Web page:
Archive for the ‘C++’ Category

Watch out for empty constructors

Tuesday, December 18th, 2012

Well, this is a pretty rare caveat, but took me some time find. And it is a very subtle case of wrong assuming of things.

I will show this with an Ogre example, but the principle is the same in many other similar situations.

Ogre is a 3D engine, and naturally, has some convenience math classes like Vector2 or Vector3. Each such class has a number of constructors, both in form of ::Vector3(float x, float y, float z), but also in form of just a ::Vector3().

And at least for me, it is very easy to assume that a ::Vector3() constructor actually initializes the object to some default state, which for a vector would logically be (0,0,0). But when you think about it, it is not so certain at all… Also in my situation in release builds, these objects would be initialized to 0s anyway, even though I am sure it’s is technically a case of Undefined Behavior. In debug builds, this was not the case, and naturally, it created some nice bugs.

The moral of the story, be aware that empty constructors of such small data classes do not necessarily initialize any state of an object, especially when such classes have static members like Vector3::ZERO, which suggest that this is the default and best way to create a zero vector (like they do in Ogre).

Implementing win32-events with Boost

Thursday, November 29th, 2012

I’ve been trying to modify the Hydrax sources for a while. Hydrax is a great project that renders quite pretty water, but has some performance problems, the main of which being the fact that it renders the heightmap of the water using Perlin noise on the CPU, and does so synchronously. Ogre, which is the 3D-engine that Hydrax runs on, is already pretty single-threaded, which works out relatively well, but not when Hydrax adds the noise generation to the already bloated singlethreaded CPU-part of the Ogre render cycle.

So the basic idea was to take the heightmap-generation and put into another thread which will execute on another core while the main thread does the rest, including waiting for the GPU to render things. (Yep, that’s just how single-threaded a stock Ogre application is.)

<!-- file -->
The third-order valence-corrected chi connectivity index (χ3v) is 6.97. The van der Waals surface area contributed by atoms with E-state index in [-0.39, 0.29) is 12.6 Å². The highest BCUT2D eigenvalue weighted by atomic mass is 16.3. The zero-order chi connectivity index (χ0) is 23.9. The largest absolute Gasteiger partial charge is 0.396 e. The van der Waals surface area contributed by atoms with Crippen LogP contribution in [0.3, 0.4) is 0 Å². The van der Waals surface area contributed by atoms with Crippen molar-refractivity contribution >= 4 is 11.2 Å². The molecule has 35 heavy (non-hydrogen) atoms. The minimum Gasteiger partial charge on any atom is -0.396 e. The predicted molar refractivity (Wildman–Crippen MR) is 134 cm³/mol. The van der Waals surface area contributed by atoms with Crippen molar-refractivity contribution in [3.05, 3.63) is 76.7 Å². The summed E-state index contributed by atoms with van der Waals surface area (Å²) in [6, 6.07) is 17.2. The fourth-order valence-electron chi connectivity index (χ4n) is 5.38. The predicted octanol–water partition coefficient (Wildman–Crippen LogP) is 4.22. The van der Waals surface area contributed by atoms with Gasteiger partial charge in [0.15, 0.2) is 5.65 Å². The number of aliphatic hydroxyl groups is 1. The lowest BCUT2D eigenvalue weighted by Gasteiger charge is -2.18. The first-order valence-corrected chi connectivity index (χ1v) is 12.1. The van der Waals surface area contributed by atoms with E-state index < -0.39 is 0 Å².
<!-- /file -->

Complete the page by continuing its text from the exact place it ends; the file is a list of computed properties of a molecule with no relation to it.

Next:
Hydrax stores the height-map in a handy blob of vertex positions (also colloquially known as the vertex buffer), which is then just fed into the mesh class in it’s entirety every frame. This gave me a nice practical possibility to just have a secondary vertex buffer which would be updated in the background, so that the primary one will be free for usage by the mesh in the main thread (I didn’t have any control over how it’s used, nor wanted to dig into the details of that), and then the only place I would need to synchronize the threads would be the point of switching the primary vertex buffer to the secondary buffer which has been generated/updated in the background.

Hardcore debugging crashes in C++ release builds in Visual Studio and StackWalker

Monday, May 30th, 2011

Ever encountered an error which just shows up in a release build? And when you are debugging everything is just fine? Don’t those errors just make you happy and loving the programming, computers, the world and everything in it? 😛

So, long story short, I had to come up with some reliable debugging methods for the release builds, and there are quite a few.

tolua++ windows precompiled binary exe file download and more instructions on tolua++.

Sunday, October 17th, 2010

So, since the last post, I have started embedding lua and has had some minor problems.

First I tried using luabind, which didn’t work at all for me. I didn’t want to include and build both luabind and boost (which it requires), and all of the precompiled solutions didn’t work either on my setup for different reasons, plus I just didn’t have time nor motivation to spend an hour trying to setup paths, projects, solutions, includes and so on for a library which should be precompiled.

So I thought screw luabind and I will go with tolua++. Which does almost the same thing but in a different way. Basically, luabind is like a library with a lot of macros, which you use to define your bindings in certain way in your code, and when the macros get expanded before compilation, the bindings start working. Tolua++ (and its predecessor tolua) on the other hand, only includes a very small runtime library, and most of the work is done before compilation by an external command line tool. It takes in special header files which you must write for your bindings and converts them to cpp files which you then include into your project like any other cpp file, and all the bindings are defined there. (This step is automated of course, you only define the special header and include the output file once).

tolua++ doesn’t require boost, which would mean less trouble compiling it, and also I thought that the exe file itself would be just downloadable precompiled.